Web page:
Normal thyroid gland parenchyma is homogeneous and hyperechoic when compared to the surrounding strap muscles.
The ultrasound appearance of thyroid tissue changes in diffuse autoimmune thyroid disorders, such as Hashimoto’s thyroiditis. The thyroid parenchyma in Hashimoto’s thyroiditis appears heterogeneous with patchy hypoechoic and hyperechoic areas. Thyroid size may be normal, enlarged, or small, with variable vascularity depending on duration of disease. Ultrasound findings manifest the underlying histologic changes, primarily diffuse infiltration of the gland with lymphocytes and fibrosis ( Figure 32.4 ).
The following characteristics should be described in the evaluation of a thyroid nodule: nodule size in three dimensions, echogenicity (isoechoic, hypoechoic, or hyperechoic), structure (solid, mixed, or cystic), margins (well-defined, irregular, or infiltrative), calcifications (microcalcifications, macrocalcifications, or eggshell calcifications), vascularity (absent, peripheral, or intranodular), and shape (round, tall).
Echogenicity is the brightness of thyroid nodules in comparison to normal thyroid parenchyma. Nodules are described as isoechoic (same echogenicity as surrounding thyroid tissue), hypoechoic (darker than surrounding thyroid tissue), or hyperechoic (brighter than surrounding thyroid tissue) ( Figure 32.5 ). Hypoechoic nodules are associated with malignancy. In a series published by Kim et al., 26.5% of malignant nodules were hypoechoic in comparison to 5.6% of benign nodules. Kim reported sensitivity of 26.5% and specificity of 94.3% for hypoechogenicity correlating with malignancy.
The structure of nodules is important to note during ultrasound evaluation. A pure cyst is anechoic with bright signal posterior to the cyst (posterior acoustic enhancement). A pure cyst is always benign and does not require further evaluation with FNA. A colloid cyst often contains comet-tail artifact, which is an echogenic focus with reverberation ( Figure 32.6 ). A mixed cystic and solid nodule may show a honeycomb or spongiform appearance, which is highly specific for benign nodule. Some nodules have a focal cystic component due to degeneration of a colloid nodule, and FNA should be considered in order to rule out cystic papillary thyroid carcinoma ( Figure 32.7 ). When a nodule is predominantly cystic, there is an increased rate of nondiagnostic FNA specimens because samples contain avascular debris and fibrosis rather than follicular cells. When performing FNA, providers must focus on sampling solid areas that contain follicular cells.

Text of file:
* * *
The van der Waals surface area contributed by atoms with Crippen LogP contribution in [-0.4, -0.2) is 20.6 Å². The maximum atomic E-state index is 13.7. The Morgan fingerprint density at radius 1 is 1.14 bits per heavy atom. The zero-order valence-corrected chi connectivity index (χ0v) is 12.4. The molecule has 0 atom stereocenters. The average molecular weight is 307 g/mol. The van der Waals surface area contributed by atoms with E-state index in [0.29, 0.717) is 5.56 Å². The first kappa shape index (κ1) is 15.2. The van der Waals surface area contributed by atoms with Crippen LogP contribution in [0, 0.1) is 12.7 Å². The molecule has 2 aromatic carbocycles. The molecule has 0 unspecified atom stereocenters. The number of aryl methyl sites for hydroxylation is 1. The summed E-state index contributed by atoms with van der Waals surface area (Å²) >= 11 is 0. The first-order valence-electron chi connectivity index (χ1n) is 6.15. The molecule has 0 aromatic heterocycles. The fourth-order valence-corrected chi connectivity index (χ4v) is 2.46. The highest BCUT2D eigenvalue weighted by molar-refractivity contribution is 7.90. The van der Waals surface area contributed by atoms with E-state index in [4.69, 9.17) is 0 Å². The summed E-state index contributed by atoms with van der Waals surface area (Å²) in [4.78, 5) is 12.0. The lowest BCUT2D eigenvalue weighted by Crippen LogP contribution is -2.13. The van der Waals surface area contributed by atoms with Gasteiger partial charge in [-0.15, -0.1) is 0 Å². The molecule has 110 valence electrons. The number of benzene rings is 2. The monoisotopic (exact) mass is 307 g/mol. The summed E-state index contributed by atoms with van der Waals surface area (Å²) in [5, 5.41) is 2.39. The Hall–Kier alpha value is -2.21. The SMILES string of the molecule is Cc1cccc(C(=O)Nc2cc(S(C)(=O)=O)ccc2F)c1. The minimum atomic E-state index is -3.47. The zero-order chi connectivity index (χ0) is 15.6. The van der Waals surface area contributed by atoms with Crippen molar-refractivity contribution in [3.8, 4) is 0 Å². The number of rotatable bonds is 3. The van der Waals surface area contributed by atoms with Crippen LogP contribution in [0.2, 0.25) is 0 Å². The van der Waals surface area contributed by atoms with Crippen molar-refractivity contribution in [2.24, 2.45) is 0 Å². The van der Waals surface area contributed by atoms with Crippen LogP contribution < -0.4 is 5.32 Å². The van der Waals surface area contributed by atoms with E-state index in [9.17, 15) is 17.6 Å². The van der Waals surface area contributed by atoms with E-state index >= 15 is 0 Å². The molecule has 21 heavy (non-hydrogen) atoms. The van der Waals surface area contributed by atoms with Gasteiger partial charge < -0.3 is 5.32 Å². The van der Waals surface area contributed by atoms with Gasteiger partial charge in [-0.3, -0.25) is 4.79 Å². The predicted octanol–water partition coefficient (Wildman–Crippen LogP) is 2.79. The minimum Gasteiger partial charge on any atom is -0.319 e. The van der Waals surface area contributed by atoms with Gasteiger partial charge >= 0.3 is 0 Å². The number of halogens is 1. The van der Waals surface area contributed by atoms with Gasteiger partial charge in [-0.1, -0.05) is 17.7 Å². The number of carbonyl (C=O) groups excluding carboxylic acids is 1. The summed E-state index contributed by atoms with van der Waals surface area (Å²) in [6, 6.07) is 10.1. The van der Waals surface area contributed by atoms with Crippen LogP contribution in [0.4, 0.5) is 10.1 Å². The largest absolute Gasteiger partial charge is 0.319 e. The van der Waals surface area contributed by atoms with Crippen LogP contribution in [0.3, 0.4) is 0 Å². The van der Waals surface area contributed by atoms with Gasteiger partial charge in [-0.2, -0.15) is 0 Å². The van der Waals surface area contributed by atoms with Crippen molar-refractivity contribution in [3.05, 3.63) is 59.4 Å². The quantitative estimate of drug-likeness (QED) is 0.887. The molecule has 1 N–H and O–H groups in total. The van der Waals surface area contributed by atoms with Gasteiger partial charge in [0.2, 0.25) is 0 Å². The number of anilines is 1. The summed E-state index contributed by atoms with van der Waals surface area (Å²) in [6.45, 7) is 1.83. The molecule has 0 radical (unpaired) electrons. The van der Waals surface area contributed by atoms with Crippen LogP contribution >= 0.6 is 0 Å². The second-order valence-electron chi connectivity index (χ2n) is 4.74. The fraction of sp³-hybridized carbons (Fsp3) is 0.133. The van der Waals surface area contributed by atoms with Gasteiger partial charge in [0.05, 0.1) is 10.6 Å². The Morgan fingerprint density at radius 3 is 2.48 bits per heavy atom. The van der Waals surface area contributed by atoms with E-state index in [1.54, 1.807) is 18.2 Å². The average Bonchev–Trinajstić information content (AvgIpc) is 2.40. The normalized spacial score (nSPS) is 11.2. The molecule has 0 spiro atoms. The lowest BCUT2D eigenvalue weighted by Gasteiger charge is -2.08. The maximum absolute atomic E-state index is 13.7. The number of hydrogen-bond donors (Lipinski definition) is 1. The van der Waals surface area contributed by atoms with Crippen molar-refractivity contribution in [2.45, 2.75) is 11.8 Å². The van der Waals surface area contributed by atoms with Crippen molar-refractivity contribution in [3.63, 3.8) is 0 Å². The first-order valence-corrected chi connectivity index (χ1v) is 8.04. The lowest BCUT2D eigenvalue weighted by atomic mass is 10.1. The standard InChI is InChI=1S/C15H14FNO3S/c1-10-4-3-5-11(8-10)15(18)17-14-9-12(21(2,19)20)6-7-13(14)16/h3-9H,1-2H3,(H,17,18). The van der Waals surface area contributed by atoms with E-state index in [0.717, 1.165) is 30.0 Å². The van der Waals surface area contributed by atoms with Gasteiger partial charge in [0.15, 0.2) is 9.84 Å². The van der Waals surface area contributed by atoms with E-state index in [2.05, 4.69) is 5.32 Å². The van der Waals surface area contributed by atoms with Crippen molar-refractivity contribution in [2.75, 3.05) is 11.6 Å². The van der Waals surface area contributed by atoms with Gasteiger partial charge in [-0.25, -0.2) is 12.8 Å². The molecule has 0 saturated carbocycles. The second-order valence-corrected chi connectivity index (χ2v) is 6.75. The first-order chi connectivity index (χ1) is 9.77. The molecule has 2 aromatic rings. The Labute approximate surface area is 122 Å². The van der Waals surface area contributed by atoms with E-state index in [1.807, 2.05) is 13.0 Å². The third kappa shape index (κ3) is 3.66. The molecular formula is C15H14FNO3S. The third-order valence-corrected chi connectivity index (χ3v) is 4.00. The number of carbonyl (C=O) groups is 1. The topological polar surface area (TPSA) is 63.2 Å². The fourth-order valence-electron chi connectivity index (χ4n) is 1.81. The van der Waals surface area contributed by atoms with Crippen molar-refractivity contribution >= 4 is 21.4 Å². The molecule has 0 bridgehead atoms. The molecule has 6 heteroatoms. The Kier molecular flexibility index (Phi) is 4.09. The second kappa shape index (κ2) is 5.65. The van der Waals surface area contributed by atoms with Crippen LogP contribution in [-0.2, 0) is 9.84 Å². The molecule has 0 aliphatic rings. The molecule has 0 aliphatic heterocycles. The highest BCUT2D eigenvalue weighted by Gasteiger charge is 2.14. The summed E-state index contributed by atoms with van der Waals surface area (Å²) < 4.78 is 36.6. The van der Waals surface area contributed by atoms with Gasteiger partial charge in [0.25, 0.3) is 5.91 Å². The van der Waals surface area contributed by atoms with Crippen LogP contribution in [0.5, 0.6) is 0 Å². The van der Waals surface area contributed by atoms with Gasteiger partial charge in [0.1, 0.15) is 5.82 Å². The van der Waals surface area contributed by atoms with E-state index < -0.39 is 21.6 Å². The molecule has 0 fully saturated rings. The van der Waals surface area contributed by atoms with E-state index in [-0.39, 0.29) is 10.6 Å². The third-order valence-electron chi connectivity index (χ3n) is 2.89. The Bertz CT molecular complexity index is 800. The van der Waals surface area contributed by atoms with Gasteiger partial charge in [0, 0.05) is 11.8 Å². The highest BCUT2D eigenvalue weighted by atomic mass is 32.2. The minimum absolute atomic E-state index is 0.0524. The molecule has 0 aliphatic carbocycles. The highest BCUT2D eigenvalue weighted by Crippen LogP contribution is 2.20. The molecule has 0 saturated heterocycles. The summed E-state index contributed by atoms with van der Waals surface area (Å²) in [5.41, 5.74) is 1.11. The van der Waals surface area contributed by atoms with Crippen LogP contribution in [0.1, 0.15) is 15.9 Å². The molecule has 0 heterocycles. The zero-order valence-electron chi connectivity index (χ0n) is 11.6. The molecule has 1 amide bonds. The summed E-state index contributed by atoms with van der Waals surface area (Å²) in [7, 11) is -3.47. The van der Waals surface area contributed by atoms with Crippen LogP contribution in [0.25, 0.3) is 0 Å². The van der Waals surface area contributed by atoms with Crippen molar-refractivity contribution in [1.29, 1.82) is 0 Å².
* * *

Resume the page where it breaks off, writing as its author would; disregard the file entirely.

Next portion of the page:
Margins of a nodule may be smooth and well defined or irregular and should be evaluated with ultrasound. Spiculated or irregular margins are associated with an increased risk of malignancy. Moon et al. reported that 48.3% of malignant thyroid nodules had spiculated margins, whereas only 8.2% of benign nodules had spiculated margins.
Calcifications are seen in almost one third of thyroid nodules. Calcification in thyroid nodules can appear as microcalcifications (<1 mm) without acoustic shadowing, rim (eggshell) calcifications, or macrocalcifications (>2 mm) with acoustic shadowing ( Figure 32.8 ). Microcalcifications are associated with an increased risk of malignancy because they often represent the psammoma bodies that are frequently seen in papillary thyroid carcinoma. Larger calcifications are often the result of degeneration and necrosis within a thyroid nodule and are more commonly seen in benign nodules. However, presence of any type of calcification increases the risk of malignancy. Eggshell calcifications can be seen in both malignant and benign nodules. In malignant lesions, eggshell calcifications may be interrupted.